Chris Newhard sips coffee while listening to musician Michael Carpenter perform at Aqus Cafe on Saturday Morning.

Cafe Society –  Where have you bean hanging out?

Local venues blend caffeine, conversation
By DANE GOLDEN
ARGUS-COURIER STAFF

Ask any two Petaluma coffee drinkers which coffeehouse is the best in town, and you’re likely get three opinions.

This town takes its coffee, and its community, very seriously. And, increasingly, the two go hand in hand.

Maybe it’s because so much of our life is spent alone in front of computers or commuting to and from work. Perhaps it’s our overstressed lives that require increasing amounts of caffeine and a respite from work, or maybe it’s a perceived need created by the Starbuckization of our world. Then again, maybe we just like hanging out together.

Whatever the reason, Petalumans appear to be spending increasing amounts of time and money in coffeehouses and drinking various types of coffee drinks.

And while Petaluma café society isn’t Paris of the ’20s, or even Seattle or San Francisco of the modern day, it certainly has a very strong coffeehouse culture that continues to thrive, despite the notable absence of the Deaf Dog coffeehouse chain, which closed three stores and a cart late last year.

Although “What is a coffeehouse?” is a topic that could start its own coffeehouse conversation, this town of 56,000 has roughly 20 coffeehouses and six coffee carts, each with its own particular congregation.

Depending on the situation, local residents may go to a coffeehouse to spend time with friends, read the paper, have a business meeting, work on their laptop, listen to music or perhaps even plan a protest. And, of course, many get their coffee to go, but usually not without a smile from a friendly face.

John Crowley, who owns the new Aqus Cafe at Foundry Wharf with his wife, Anne-Laure, feels that a coffeehouse is best when it’s a setting for people to talk and connect with each other. Crowley, whose father ran a pub in Ireland, says one of his goals is “getting people to get to know each other better, like in the old coffeehouses a couple hundred years ago in Austria and London, where people used to go to get together to talk about ideas, from the banal to the interesting.”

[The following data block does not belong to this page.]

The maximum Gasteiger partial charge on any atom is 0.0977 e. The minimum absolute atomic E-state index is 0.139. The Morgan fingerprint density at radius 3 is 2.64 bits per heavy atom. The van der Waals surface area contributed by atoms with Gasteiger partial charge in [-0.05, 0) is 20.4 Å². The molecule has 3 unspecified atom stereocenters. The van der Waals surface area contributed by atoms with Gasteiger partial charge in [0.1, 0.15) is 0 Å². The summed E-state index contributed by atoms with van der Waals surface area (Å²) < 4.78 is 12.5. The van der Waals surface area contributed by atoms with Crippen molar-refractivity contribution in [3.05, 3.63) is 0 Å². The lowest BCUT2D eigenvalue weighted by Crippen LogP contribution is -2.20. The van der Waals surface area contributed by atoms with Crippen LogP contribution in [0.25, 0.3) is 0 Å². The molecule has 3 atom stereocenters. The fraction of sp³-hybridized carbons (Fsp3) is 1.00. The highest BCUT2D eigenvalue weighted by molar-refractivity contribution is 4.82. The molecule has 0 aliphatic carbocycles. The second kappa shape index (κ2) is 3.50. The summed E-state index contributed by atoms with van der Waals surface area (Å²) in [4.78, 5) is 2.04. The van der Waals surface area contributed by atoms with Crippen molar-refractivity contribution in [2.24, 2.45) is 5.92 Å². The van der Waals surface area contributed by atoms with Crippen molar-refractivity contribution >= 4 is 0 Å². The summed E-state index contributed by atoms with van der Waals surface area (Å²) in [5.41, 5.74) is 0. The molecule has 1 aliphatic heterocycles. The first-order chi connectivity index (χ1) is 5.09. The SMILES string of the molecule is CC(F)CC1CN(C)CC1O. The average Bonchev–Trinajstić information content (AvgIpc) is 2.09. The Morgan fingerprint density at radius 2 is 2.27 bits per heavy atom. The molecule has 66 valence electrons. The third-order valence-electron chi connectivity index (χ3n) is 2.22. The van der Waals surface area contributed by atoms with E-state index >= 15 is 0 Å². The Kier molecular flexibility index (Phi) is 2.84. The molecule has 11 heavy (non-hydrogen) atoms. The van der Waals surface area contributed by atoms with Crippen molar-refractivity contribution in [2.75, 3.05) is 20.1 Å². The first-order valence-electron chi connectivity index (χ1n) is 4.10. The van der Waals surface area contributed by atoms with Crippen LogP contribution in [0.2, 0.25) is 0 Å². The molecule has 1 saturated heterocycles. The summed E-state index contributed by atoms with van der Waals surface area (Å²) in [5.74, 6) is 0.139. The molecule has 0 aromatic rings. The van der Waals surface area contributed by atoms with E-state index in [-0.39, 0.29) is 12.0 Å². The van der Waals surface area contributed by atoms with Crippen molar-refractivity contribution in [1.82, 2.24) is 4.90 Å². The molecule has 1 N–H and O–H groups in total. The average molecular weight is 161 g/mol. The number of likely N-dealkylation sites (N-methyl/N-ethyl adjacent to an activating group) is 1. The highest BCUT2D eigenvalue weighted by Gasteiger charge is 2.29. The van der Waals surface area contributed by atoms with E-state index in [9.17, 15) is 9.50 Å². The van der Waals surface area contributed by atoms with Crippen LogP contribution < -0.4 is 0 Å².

Aqus has different community-building activities every day, from writing circles to live music performances.

Claus Brigmann, who has been protesting the war in Iraq in Helen Putnam Plaza every Friday for four years, calls Aqus a great place for “fomenting” civil actions and art-related projects. Brigmann is a multimedia artist and activist who usually drinks two lattes a day. His favorite coffeehouses include Aqus and the Tea Room Cafe on Western Avenue. He also likes Peet’s, but says it’s a little cramped.

Ed Courtway, a first class petty officer in the Coast Guard at Two Rock, recently discovered the Petaluma Coffee and Tea Company on Second Street with his family. Owners Gardner and Sheila Bride, longtime coffee wholesalers, once had a café in the Aqus location, and have again begun serving espresso and pastries.

“It appeals to me because it’s not a chain store and feels a lot less sterile and a lot less planned,” Courtway said. “It’s just a different atmosphere. There’s big roasters in there and bags of unroasted coffee.”

Jordan Pepper, a local oil painter and janitorial maintenance business owner, has made many friends over his morning latte at the Apple Box, and now also enjoys Aqus.

“I would say that coffeehouses are gathering points,” Pepper said. “When I go in, typically in the morning, I go for conversation.”

And Yvette Preute loves Della Fattoria, where she recently held her birthday party with friends. Preute, who teaches private cooking classes at Ramekins Sonoma Valley Culinary School, appreciates the café’s artisan breads and pastries made with in-season ingredients. And, of course, it’s a place to meet friends.

“It’s a place to gather, which sets it apart from Peet’s or Starbucks,” she said. “It’s a special place.”
But Jeff Grove prefers the Water Street Bistro. Grove is an artist who appreciates Water Street for the good coffee, good light and the friends from many nations he’s made there over the years. For a self-employed person, it’s good to get motivated by being around others to begin the day. He’s at the café every morning.

“Unless it’s Tuesday,” he said, when Water Street is closed. “If it’s Tuesday it must be the Tea Room.”

Diane De Martini enjoys going to the Bus Stop, a drive-through cart next to the Petaluma Mail Depot that has such a communal feel that many customers prefer to get out of their cars. Those less pressed for time might sit all morning at the outdoor table with their dogs, having what De Martini called “intelligent gab fests.”

And if you think the coffeehouse culture is limited to adults, think again. Jessie Gallagher, 17, a senior at Casa Grande High School, said that many students get a coffee drink before school, often a mocha or Frappuccino, either from Starbucks or the nearby coffee cart, “You Mocha Me Crazy.”Gallagher said that teens enjoyed hanging out at Deaf Dog, but really haven’t found a replacement meet-up joint since that chain closed.